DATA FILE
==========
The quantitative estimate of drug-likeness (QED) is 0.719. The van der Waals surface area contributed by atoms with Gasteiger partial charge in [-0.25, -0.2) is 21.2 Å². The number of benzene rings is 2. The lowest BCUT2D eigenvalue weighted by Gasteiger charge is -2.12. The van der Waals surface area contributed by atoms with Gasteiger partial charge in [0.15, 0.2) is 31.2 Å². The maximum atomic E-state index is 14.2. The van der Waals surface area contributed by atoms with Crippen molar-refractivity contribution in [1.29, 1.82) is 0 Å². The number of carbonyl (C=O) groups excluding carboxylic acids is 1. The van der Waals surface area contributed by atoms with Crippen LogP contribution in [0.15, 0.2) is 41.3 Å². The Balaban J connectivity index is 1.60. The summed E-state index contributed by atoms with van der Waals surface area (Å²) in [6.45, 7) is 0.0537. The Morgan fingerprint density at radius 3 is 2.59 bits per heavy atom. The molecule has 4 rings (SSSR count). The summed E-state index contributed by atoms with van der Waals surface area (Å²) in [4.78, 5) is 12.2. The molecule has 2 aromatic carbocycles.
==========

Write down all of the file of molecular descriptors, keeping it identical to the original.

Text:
The quantitative estimate of drug-likeness (QED) is 0.719. The van der Waals surface area contributed by atoms with Gasteiger partial charge in [-0.25, -0.2) is 21.2 Å². The number of benzene rings is 2. The lowest BCUT2D eigenvalue weighted by Gasteiger charge is -2.12. The van der Waals surface area contributed by atoms with Gasteiger partial charge in [0.15, 0.2) is 31.2 Å². The maximum atomic E-state index is 14.2. The van der Waals surface area contributed by atoms with Crippen molar-refractivity contribution in [1.29, 1.82) is 0 Å². The number of carbonyl (C=O) groups excluding carboxylic acids is 1. The van der Waals surface area contributed by atoms with Crippen LogP contribution in [0.15, 0.2) is 41.3 Å². The Balaban J connectivity index is 1.60. The summed E-state index contributed by atoms with van der Waals surface area (Å²) in [6.45, 7) is 0.0537. The Morgan fingerprint density at radius 3 is 2.59 bits per heavy atom. The molecule has 4 rings (SSSR count). The summed E-state index contributed by atoms with van der Waals surface area (Å²) in [4.78, 5) is 12.2. The molecule has 2 aromatic carbocycles.